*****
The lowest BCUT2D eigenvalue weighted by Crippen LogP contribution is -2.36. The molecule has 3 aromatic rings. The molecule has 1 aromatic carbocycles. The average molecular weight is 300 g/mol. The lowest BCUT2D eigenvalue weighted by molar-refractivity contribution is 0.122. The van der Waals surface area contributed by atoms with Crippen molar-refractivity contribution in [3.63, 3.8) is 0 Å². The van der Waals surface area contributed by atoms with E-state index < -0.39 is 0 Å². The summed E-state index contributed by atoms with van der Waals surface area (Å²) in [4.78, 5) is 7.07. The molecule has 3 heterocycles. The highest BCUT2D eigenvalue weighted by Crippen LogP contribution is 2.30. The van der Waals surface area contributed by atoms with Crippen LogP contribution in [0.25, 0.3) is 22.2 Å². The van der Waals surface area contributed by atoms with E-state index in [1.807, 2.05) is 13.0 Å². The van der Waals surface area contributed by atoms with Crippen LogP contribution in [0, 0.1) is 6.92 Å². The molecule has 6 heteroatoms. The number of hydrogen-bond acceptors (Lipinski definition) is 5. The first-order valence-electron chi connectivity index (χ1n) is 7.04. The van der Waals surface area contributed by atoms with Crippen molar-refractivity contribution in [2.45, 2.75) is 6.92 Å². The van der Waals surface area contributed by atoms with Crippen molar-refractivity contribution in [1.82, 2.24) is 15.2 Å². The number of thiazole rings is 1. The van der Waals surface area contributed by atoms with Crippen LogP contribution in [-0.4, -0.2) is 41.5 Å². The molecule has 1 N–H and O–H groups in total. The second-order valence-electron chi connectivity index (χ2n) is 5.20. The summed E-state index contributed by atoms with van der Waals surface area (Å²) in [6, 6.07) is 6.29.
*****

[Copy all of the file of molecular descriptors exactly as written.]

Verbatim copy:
The lowest BCUT2D eigenvalue weighted by Crippen LogP contribution is -2.36. The molecule has 3 aromatic rings. The molecule has 1 aromatic carbocycles. The average molecular weight is 300 g/mol. The lowest BCUT2D eigenvalue weighted by molar-refractivity contribution is 0.122. The van der Waals surface area contributed by atoms with Crippen molar-refractivity contribution in [3.63, 3.8) is 0 Å². The van der Waals surface area contributed by atoms with E-state index < -0.39 is 0 Å². The summed E-state index contributed by atoms with van der Waals surface area (Å²) in [4.78, 5) is 7.07. The molecule has 3 heterocycles. The highest BCUT2D eigenvalue weighted by Crippen LogP contribution is 2.30. The van der Waals surface area contributed by atoms with Crippen LogP contribution in [0.25, 0.3) is 22.2 Å². The van der Waals surface area contributed by atoms with E-state index in [1.807, 2.05) is 13.0 Å². The van der Waals surface area contributed by atoms with Crippen LogP contribution in [0, 0.1) is 6.92 Å². The molecule has 6 heteroatoms. The number of hydrogen-bond acceptors (Lipinski definition) is 5. The first-order valence-electron chi connectivity index (χ1n) is 7.04. The van der Waals surface area contributed by atoms with Crippen molar-refractivity contribution in [2.45, 2.75) is 6.92 Å². The van der Waals surface area contributed by atoms with Crippen molar-refractivity contribution in [1.82, 2.24) is 15.2 Å². The number of thiazole rings is 1. The van der Waals surface area contributed by atoms with Crippen LogP contribution in [-0.4, -0.2) is 41.5 Å². The molecule has 1 N–H and O–H groups in total. The second-order valence-electron chi connectivity index (χ2n) is 5.20. The summed E-state index contributed by atoms with van der Waals surface area (Å²) in [6, 6.07) is 6.29.